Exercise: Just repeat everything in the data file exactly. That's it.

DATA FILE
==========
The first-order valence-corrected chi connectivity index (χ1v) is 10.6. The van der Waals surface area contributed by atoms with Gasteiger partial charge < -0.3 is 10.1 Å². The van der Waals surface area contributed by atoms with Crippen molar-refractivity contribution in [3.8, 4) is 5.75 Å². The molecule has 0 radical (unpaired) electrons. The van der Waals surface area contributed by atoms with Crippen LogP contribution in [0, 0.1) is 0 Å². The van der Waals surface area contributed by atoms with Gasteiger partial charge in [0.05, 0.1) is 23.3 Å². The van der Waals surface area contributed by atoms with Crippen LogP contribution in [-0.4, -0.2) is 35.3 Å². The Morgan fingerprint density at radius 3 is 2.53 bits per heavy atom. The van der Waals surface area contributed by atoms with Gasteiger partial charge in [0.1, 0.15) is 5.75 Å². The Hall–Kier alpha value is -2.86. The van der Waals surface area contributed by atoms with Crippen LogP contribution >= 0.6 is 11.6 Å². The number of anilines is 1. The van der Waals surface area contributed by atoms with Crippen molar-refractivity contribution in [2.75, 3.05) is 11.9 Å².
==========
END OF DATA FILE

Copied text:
The first-order valence-corrected chi connectivity index (χ1v) is 10.6. The van der Waals surface area contributed by atoms with Gasteiger partial charge < -0.3 is 10.1 Å². The van der Waals surface area contributed by atoms with Crippen molar-refractivity contribution in [3.8, 4) is 5.75 Å². The molecule has 0 radical (unpaired) electrons. The van der Waals surface area contributed by atoms with Crippen LogP contribution in [0, 0.1) is 0 Å². The van der Waals surface area contributed by atoms with Gasteiger partial charge in [0.05, 0.1) is 23.3 Å². The van der Waals surface area contributed by atoms with Crippen LogP contribution in [-0.4, -0.2) is 35.3 Å². The Morgan fingerprint density at radius 3 is 2.53 bits per heavy atom. The van der Waals surface area contributed by atoms with Gasteiger partial charge in [0.1, 0.15) is 5.75 Å². The Hall–Kier alpha value is -2.86. The van der Waals surface area contributed by atoms with Crippen LogP contribution >= 0.6 is 11.6 Å². The number of anilines is 1. The van der Waals surface area contributed by atoms with Crippen molar-refractivity contribution in [2.75, 3.05) is 11.9 Å².